How does one distinguish the research scholar from the scholar-practitioner? Moreover, what of the ambitious scholar who engages in both research and practice at once as a research-scholar-practitioner?
The Free Dictionary defines the “scholar” as “a learned person” and “specialist in a given branch of knowledge.” Thus, the scholar is a person of learning and knowledge. However, operationalizing the distinction between a “research scholar” and a “scholar-practitioner” requires parsing the terms “research” and “practitioner.” Referring again to The Free Dictionary, “research” is a “scholarly or scientific investigation or inquiry,” as in a “close, careful study.” However, a “practitioner” is “a person who practices a profession or art,” where “practice” is the “exercise of an occupation or profession” or “business of a professional person.”
Research Scholar Career Domains
Scholar-Practitioner Career Domains
Research-Scholar-Practitioner Career Domains
Based on these definitions, the nexus of the research scholar is formally research, whereas the nexus of the scholar-practitioner is practice. That both the research scholar and scholar-practitioner are scholars remains true by definition. However, the central focus and core disciplines of such scholars stand in contrast.
Of course, the research scholar can also engages in practice, just as a scholar-practitioner can conduct research. Moreover, the ambitious scholar might pursue all three domains as a research-scholar-practitioner, though the modern scholar does not generally engage in all three domains at once. Most scholar-practitioners become practicing physicians, attorneys, optometrists, business administrators, psychologists, audiologists, and so forth, and will likely never conduct or publish research during their lifetimes. Conversely, most research scholars choose to decline professional practice as a career pursuit. The idealized career domains for the research scholar, scholar-practitioner, and research-scholar-practitioner are illustrated above.
As preparation for each career path, the candidate scholar will generally pursue a degree program that advances one’s preferred aspirations. For example, the committed research scholar will generally earn a research degree (e.g., PhD, DA, DS) early during a career. Conversely, the dedicated scholar-practitioner will want to earn a professional doctorate (e.g., MD, DO, JD, PsyD, DBA, EdD, DPT, AuD) as preparation for a career in practice. Of course, the educational paths of scholars will vary and exceptions to the above are common. For example, many with research doctorates will become scholar-practitioners during the course of their careers. Likewise, some earning professional doctorates will eventually become full-time research scholars. Exceptions to the above educational paths abound based on individual career choices. However, the aspiring research scholar will generally choose to pursue a research doctorate, while the aspiring scholar-practitioner will usually seek a professional doctorate as preparation for their respective careers.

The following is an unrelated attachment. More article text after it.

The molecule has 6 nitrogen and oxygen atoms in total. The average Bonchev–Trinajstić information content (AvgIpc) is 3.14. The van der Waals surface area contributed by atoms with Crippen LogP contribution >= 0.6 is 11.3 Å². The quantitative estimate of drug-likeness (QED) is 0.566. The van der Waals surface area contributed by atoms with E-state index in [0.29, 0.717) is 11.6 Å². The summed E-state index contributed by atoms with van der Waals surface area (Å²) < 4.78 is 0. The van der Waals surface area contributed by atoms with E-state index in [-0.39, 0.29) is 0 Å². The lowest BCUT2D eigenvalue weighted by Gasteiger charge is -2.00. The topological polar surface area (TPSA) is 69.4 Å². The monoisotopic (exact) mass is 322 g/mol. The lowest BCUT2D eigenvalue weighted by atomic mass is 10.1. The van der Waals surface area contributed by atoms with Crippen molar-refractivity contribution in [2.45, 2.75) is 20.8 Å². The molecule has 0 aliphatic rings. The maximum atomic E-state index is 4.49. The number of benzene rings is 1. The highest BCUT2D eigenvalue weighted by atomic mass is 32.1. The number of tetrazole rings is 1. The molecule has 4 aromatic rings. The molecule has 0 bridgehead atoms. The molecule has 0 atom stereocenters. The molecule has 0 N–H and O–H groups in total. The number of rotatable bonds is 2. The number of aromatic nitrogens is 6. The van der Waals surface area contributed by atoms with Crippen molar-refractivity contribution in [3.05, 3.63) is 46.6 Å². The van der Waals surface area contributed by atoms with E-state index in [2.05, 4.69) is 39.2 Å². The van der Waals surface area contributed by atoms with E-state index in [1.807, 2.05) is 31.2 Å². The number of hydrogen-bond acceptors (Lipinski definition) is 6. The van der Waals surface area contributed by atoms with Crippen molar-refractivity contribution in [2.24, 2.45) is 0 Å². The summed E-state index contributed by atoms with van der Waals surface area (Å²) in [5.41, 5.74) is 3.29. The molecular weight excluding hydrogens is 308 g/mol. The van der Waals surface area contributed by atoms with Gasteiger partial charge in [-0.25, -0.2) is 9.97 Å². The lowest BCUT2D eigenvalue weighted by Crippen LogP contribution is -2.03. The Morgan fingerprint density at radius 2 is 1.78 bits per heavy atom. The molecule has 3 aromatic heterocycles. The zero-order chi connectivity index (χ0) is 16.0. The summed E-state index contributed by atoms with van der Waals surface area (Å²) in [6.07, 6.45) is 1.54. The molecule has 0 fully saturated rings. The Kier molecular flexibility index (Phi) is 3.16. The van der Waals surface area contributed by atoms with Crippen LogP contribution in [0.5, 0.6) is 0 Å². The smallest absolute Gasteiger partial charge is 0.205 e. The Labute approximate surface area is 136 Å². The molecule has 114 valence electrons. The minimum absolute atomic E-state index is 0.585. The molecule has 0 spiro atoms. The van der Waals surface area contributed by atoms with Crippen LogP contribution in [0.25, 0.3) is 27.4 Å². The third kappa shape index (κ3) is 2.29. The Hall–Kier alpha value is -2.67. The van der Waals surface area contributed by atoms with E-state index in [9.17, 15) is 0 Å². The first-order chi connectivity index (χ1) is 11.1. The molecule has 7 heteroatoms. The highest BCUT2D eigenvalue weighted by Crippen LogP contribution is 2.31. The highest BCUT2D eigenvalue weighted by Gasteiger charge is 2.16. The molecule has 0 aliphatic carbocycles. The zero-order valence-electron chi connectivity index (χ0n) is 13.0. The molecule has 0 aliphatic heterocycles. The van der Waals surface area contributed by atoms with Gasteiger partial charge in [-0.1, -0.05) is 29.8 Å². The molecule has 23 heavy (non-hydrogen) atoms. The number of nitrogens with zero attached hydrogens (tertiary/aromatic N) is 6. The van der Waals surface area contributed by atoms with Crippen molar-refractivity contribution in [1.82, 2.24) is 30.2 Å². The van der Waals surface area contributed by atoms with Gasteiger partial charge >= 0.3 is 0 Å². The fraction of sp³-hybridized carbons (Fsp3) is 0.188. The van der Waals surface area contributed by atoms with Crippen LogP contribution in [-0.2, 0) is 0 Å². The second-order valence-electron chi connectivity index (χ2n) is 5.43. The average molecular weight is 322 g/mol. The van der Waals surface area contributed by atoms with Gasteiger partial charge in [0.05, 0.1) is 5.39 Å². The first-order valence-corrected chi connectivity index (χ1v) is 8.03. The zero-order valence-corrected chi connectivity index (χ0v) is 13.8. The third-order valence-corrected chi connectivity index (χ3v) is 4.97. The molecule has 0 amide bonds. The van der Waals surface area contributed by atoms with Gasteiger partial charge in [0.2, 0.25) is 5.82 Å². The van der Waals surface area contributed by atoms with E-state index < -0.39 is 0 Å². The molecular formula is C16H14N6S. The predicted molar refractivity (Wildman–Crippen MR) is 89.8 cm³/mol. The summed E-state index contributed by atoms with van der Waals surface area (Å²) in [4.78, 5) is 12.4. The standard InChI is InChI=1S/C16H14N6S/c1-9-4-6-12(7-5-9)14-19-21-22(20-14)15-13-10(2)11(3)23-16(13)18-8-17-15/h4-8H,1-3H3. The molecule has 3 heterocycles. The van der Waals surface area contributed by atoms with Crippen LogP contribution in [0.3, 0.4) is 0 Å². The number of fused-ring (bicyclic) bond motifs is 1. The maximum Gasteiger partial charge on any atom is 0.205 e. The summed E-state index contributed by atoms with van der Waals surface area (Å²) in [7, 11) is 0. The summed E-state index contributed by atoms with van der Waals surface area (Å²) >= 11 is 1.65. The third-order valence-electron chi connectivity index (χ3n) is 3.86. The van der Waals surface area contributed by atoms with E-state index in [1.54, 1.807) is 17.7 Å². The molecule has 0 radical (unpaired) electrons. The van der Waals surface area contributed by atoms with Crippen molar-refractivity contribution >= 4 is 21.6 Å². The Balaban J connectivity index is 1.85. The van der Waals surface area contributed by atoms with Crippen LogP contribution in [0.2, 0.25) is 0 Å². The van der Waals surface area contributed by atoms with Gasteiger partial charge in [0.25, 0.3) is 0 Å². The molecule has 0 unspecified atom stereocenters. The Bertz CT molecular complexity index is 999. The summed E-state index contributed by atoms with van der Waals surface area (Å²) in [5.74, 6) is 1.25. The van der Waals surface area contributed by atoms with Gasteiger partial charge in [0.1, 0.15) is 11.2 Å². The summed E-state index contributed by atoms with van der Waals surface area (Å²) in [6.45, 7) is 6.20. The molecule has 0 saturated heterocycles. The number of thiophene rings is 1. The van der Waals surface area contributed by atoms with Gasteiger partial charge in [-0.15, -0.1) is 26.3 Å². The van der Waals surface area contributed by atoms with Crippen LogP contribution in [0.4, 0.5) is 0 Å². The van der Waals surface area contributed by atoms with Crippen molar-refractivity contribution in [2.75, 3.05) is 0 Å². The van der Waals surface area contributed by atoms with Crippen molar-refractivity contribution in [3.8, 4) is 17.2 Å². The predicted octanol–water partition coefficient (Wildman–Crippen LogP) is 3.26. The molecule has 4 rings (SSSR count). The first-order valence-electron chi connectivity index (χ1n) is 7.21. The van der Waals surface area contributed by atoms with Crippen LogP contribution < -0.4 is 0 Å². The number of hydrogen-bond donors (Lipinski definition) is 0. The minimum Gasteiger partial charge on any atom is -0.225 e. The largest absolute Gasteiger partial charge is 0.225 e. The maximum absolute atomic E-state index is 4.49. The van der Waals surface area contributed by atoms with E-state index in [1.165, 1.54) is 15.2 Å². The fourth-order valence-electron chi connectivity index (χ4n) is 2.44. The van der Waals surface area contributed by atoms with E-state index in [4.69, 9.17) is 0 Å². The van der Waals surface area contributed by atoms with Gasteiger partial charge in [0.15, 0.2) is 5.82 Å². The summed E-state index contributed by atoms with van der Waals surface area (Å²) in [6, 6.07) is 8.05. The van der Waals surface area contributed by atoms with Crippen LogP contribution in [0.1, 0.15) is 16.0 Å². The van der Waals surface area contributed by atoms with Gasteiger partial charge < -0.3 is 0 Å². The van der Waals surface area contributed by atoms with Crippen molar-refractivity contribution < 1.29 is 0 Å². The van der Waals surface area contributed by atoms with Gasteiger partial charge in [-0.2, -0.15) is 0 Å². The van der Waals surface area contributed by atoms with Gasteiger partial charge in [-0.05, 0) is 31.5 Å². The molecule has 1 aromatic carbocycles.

Concluding, scholars tend to focus their careers on either research, practice, or both, the result of which is to cause the scholar to emerge as either a research scholar, scholar-practitioner, or research-scholar-practitioner. These three career paths tend to guide the aspiring scholar through a preparatory degree program that aligns with the activity focus contemplated along each path. Scholars may later change their career paths based on future career goals, which can result in a quasi-misalignment between one’s doctoral degree and the resulting career path undertaken. Nevertheless, such career shifts appear to be commonplace in modern society as exemplified by the significant number of doctors with professional degrees working as research scholars, as well as the number of doctors with research degrees working in professional practice.
Source: The Free Dictionary
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